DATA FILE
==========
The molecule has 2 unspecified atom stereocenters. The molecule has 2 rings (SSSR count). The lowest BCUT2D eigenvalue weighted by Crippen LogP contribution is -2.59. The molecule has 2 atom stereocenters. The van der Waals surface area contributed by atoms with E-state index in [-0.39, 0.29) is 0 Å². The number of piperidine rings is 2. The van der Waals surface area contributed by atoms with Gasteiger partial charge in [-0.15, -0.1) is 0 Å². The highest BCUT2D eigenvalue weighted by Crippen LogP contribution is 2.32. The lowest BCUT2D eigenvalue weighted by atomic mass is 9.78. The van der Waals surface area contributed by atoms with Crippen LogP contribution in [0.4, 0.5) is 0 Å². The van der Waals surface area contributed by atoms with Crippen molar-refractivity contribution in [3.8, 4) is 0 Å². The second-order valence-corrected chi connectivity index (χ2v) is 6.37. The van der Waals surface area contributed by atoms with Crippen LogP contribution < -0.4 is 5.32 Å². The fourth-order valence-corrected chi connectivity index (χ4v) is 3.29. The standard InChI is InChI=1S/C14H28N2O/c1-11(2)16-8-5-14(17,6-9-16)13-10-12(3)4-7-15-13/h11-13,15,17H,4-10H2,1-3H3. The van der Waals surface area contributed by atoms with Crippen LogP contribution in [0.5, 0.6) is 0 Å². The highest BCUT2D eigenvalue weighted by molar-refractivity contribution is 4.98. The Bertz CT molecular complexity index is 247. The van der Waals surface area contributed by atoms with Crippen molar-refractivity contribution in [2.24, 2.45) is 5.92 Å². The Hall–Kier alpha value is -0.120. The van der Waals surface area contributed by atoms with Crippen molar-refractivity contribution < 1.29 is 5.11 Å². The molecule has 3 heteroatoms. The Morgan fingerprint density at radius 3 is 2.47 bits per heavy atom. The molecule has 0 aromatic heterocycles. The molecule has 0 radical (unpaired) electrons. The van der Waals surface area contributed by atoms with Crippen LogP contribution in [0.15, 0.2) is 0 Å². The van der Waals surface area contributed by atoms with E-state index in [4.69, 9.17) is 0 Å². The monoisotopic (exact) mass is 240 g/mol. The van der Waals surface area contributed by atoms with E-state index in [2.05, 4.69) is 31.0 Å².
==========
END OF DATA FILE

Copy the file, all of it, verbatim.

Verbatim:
The molecule has 2 unspecified atom stereocenters. The molecule has 2 rings (SSSR count). The lowest BCUT2D eigenvalue weighted by Crippen LogP contribution is -2.59. The molecule has 2 atom stereocenters. The van der Waals surface area contributed by atoms with E-state index in [-0.39, 0.29) is 0 Å². The number of piperidine rings is 2. The van der Waals surface area contributed by atoms with Gasteiger partial charge in [-0.15, -0.1) is 0 Å². The highest BCUT2D eigenvalue weighted by Crippen LogP contribution is 2.32. The lowest BCUT2D eigenvalue weighted by atomic mass is 9.78. The van der Waals surface area contributed by atoms with Crippen LogP contribution in [0.4, 0.5) is 0 Å². The van der Waals surface area contributed by atoms with Crippen molar-refractivity contribution in [3.8, 4) is 0 Å². The second-order valence-corrected chi connectivity index (χ2v) is 6.37. The van der Waals surface area contributed by atoms with Crippen LogP contribution < -0.4 is 5.32 Å². The fourth-order valence-corrected chi connectivity index (χ4v) is 3.29. The standard InChI is InChI=1S/C14H28N2O/c1-11(2)16-8-5-14(17,6-9-16)13-10-12(3)4-7-15-13/h11-13,15,17H,4-10H2,1-3H3. The van der Waals surface area contributed by atoms with Crippen LogP contribution in [0.5, 0.6) is 0 Å². The highest BCUT2D eigenvalue weighted by molar-refractivity contribution is 4.98. The Bertz CT molecular complexity index is 247. The van der Waals surface area contributed by atoms with Crippen molar-refractivity contribution in [2.24, 2.45) is 5.92 Å². The Hall–Kier alpha value is -0.120. The van der Waals surface area contributed by atoms with Crippen molar-refractivity contribution < 1.29 is 5.11 Å². The molecule has 3 heteroatoms. The Morgan fingerprint density at radius 3 is 2.47 bits per heavy atom. The molecule has 0 aromatic heterocycles. The molecule has 0 radical (unpaired) electrons. The van der Waals surface area contributed by atoms with Crippen LogP contribution in [0.15, 0.2) is 0 Å². The van der Waals surface area contributed by atoms with E-state index in [4.69, 9.17) is 0 Å². The monoisotopic (exact) mass is 240 g/mol. The van der Waals surface area contributed by atoms with E-state index in [2.05, 4.69) is 31.0 Å².